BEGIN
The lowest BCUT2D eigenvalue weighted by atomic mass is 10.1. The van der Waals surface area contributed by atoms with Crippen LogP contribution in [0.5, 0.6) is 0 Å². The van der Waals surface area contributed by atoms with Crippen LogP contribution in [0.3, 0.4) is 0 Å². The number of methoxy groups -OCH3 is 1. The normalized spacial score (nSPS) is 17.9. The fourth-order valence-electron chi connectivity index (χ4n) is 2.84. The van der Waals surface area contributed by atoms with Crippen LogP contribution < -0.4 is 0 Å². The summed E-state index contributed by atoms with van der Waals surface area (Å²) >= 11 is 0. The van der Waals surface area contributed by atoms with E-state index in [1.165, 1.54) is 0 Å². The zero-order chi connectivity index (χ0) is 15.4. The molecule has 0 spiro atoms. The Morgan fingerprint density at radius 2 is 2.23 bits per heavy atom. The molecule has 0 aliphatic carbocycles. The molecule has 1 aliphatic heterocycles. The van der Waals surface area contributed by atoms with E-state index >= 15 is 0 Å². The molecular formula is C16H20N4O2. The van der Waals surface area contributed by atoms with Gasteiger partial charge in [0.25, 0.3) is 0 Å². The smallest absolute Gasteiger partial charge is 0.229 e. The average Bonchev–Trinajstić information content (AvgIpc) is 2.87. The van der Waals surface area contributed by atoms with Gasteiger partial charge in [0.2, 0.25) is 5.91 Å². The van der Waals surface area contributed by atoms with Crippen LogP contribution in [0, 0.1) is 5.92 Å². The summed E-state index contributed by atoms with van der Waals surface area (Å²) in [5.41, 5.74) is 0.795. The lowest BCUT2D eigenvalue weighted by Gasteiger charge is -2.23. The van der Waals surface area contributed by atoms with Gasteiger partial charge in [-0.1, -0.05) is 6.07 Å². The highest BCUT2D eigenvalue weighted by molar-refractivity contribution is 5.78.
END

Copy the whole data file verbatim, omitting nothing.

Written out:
The lowest BCUT2D eigenvalue weighted by atomic mass is 10.1. The van der Waals surface area contributed by atoms with Crippen LogP contribution in [0.5, 0.6) is 0 Å². The van der Waals surface area contributed by atoms with Crippen LogP contribution in [0.3, 0.4) is 0 Å². The number of methoxy groups -OCH3 is 1. The normalized spacial score (nSPS) is 17.9. The fourth-order valence-electron chi connectivity index (χ4n) is 2.84. The van der Waals surface area contributed by atoms with Crippen LogP contribution < -0.4 is 0 Å². The summed E-state index contributed by atoms with van der Waals surface area (Å²) >= 11 is 0. The van der Waals surface area contributed by atoms with E-state index in [1.165, 1.54) is 0 Å². The zero-order chi connectivity index (χ0) is 15.4. The molecule has 0 spiro atoms. The Morgan fingerprint density at radius 2 is 2.23 bits per heavy atom. The molecule has 0 aliphatic carbocycles. The molecule has 1 aliphatic heterocycles. The van der Waals surface area contributed by atoms with E-state index >= 15 is 0 Å². The molecular formula is C16H20N4O2. The van der Waals surface area contributed by atoms with Gasteiger partial charge in [0.25, 0.3) is 0 Å². The smallest absolute Gasteiger partial charge is 0.229 e. The average Bonchev–Trinajstić information content (AvgIpc) is 2.87. The van der Waals surface area contributed by atoms with Gasteiger partial charge in [0.2, 0.25) is 5.91 Å². The van der Waals surface area contributed by atoms with Crippen LogP contribution in [0, 0.1) is 5.92 Å². The summed E-state index contributed by atoms with van der Waals surface area (Å²) in [5.41, 5.74) is 0.795. The lowest BCUT2D eigenvalue weighted by Gasteiger charge is -2.23. The van der Waals surface area contributed by atoms with Gasteiger partial charge in [-0.1, -0.05) is 6.07 Å². The highest BCUT2D eigenvalue weighted by molar-refractivity contribution is 5.78.